Pharma Strategy Blog

Commentary on Pharma & Biotech Oncology / Hematology New Product Development

After the recent blog post on PI3-kinase inhibitors, I got a lot of emails asking for a specific update on the mTOR data, so here goes.

Firstly, there are 3 mTOR inhibitors already approved in the US, ie sirolimus (Rapamune), temsirolimus (Torisel) and everolimus (Afinitor) in that order.  Another, ridaforolimus (formerly deforolimus) from Merck/Ariad is in phase III clinical trials.  Sirolimus, also known as rapamycin, is manufactured in the US by Wyeth and is an immunosuppressive agent indicated for the prophylaxis of organ rejection in patients aged ≥13 years receiving renal transplants, although there has been some off-label use in oncology as the first rapalog approved.  Given the order of FDA approval for the mTOR's, one might therefore expect there to be considerably more data available for temsirolimus compared with everolimus, which was only approved in advanced, relapsed renal cell cancer earlier this year. 

Here's what a search of the 2009 ASCO abstracts produced:                      

sirolimus                  5
temsirolimus           11
everolimus              18
ridaforolimus           0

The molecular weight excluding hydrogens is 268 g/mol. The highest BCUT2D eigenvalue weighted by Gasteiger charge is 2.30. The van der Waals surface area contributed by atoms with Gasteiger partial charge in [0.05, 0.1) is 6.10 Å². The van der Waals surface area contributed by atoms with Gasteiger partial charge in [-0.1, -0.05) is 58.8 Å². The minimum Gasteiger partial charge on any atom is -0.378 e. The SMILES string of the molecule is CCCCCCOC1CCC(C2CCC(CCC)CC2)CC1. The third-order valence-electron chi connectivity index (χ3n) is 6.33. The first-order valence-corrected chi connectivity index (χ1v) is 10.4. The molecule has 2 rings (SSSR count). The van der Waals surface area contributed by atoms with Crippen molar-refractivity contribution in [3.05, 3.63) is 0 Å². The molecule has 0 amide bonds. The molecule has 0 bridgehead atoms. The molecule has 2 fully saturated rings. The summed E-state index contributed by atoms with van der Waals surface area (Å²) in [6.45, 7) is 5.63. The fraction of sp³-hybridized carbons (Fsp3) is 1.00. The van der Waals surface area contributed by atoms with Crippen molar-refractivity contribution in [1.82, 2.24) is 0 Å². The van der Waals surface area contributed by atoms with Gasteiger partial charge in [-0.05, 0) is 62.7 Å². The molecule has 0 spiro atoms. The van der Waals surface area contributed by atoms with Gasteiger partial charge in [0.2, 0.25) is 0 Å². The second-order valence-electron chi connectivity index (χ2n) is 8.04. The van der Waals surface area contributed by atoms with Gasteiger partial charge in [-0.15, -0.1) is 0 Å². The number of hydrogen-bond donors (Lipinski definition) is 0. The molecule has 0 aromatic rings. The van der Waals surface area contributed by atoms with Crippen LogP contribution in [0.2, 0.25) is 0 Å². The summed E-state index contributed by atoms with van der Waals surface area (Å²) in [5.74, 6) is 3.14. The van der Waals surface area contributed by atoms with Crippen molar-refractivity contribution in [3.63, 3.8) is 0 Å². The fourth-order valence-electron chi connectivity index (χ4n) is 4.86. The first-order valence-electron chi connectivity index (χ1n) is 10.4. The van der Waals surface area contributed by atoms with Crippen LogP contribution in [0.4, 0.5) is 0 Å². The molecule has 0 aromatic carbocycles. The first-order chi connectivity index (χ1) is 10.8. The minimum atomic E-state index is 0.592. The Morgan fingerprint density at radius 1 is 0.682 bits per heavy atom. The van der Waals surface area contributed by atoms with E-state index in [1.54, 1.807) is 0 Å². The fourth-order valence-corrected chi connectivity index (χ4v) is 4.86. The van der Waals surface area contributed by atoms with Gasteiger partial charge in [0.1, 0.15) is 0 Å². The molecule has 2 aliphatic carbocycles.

If this list was an indication of future market share, I'd be a little worried if I were Wyeth.  Oncology is very data driven, probably more so than any other therapeutic area I've worked in.  Ultimately, it's like the middle linebacker position in American Football – hit early, hit hard and hit often – to ensure success.  Novartis have shown that with a constant stream of new or updated data in different indications from Gleevec, for example, and Genentech/Roche followed a similar strategy with their four leading oncology products.  This approach helps build organic awareness and reinforces the success of a brand in both existing and new indications.  It is therefore a little surprising to see such paucity of data from Wyeth compared to Novartis who have the second to oncology market brand.  Ultimately, being first to market isn't always a guarantee of success – in cancer, it's all about the data, baby!

Let's take another, more detailed look at the Torisel and Afinitor abstracts across tumour types.  This is what we get:                            

                                  Torisel            Afinitor
Lymphoma                     1
Melanoma                      1                     1
Glioma                           3                     1
Adv solid tumours           2                     4        
Renal                             4                     3
HCC                                                      2
CRC                                                      2
Breast                                                   1
NSCLC                                                   1
SCLC                                                     1
Thyroid                                                 1
HRPC                                                    1

TOTAL:                         11                   18

It's not just about the absolute numbers per se, but also the breadth of a program, because once you have 2 peer reviewed articles, Compendia listing is an option to enable doctors to treat patients once the drug is on the market, especially in situations were there are few or no options available with solid data.